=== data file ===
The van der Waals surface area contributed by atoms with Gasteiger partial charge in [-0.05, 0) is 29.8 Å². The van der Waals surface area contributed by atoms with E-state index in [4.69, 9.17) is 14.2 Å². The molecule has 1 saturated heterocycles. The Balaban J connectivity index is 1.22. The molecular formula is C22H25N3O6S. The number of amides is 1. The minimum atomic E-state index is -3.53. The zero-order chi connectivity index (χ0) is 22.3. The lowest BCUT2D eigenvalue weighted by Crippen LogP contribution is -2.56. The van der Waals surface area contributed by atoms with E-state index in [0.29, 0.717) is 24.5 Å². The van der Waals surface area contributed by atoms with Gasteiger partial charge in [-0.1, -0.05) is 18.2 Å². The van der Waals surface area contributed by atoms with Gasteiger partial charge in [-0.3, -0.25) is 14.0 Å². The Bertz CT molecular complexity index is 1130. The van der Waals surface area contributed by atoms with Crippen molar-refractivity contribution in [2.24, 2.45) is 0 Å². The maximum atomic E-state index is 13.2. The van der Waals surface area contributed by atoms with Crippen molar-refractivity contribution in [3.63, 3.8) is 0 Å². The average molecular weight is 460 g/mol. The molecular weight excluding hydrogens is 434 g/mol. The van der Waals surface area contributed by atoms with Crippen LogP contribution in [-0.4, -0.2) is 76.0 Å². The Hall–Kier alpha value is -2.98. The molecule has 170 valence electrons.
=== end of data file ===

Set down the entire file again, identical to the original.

The van der Waals surface area contributed by atoms with Gasteiger partial charge in [-0.05, 0) is 29.8 Å². The van der Waals surface area contributed by atoms with E-state index in [4.69, 9.17) is 14.2 Å². The molecule has 1 saturated heterocycles. The Balaban J connectivity index is 1.22. The molecular formula is C22H25N3O6S. The number of amides is 1. The minimum atomic E-state index is -3.53. The zero-order chi connectivity index (χ0) is 22.3. The lowest BCUT2D eigenvalue weighted by Crippen LogP contribution is -2.56. The van der Waals surface area contributed by atoms with E-state index in [0.29, 0.717) is 24.5 Å². The van der Waals surface area contributed by atoms with Gasteiger partial charge in [-0.1, -0.05) is 18.2 Å². The van der Waals surface area contributed by atoms with Gasteiger partial charge in [-0.3, -0.25) is 14.0 Å². The Bertz CT molecular complexity index is 1130. The van der Waals surface area contributed by atoms with Crippen molar-refractivity contribution in [2.24, 2.45) is 0 Å². The maximum atomic E-state index is 13.2. The van der Waals surface area contributed by atoms with Crippen molar-refractivity contribution in [3.63, 3.8) is 0 Å². The average molecular weight is 460 g/mol. The molecular weight excluding hydrogens is 434 g/mol. The van der Waals surface area contributed by atoms with Crippen LogP contribution in [-0.4, -0.2) is 76.0 Å². The Hall–Kier alpha value is -2.98. The molecule has 170 valence electrons.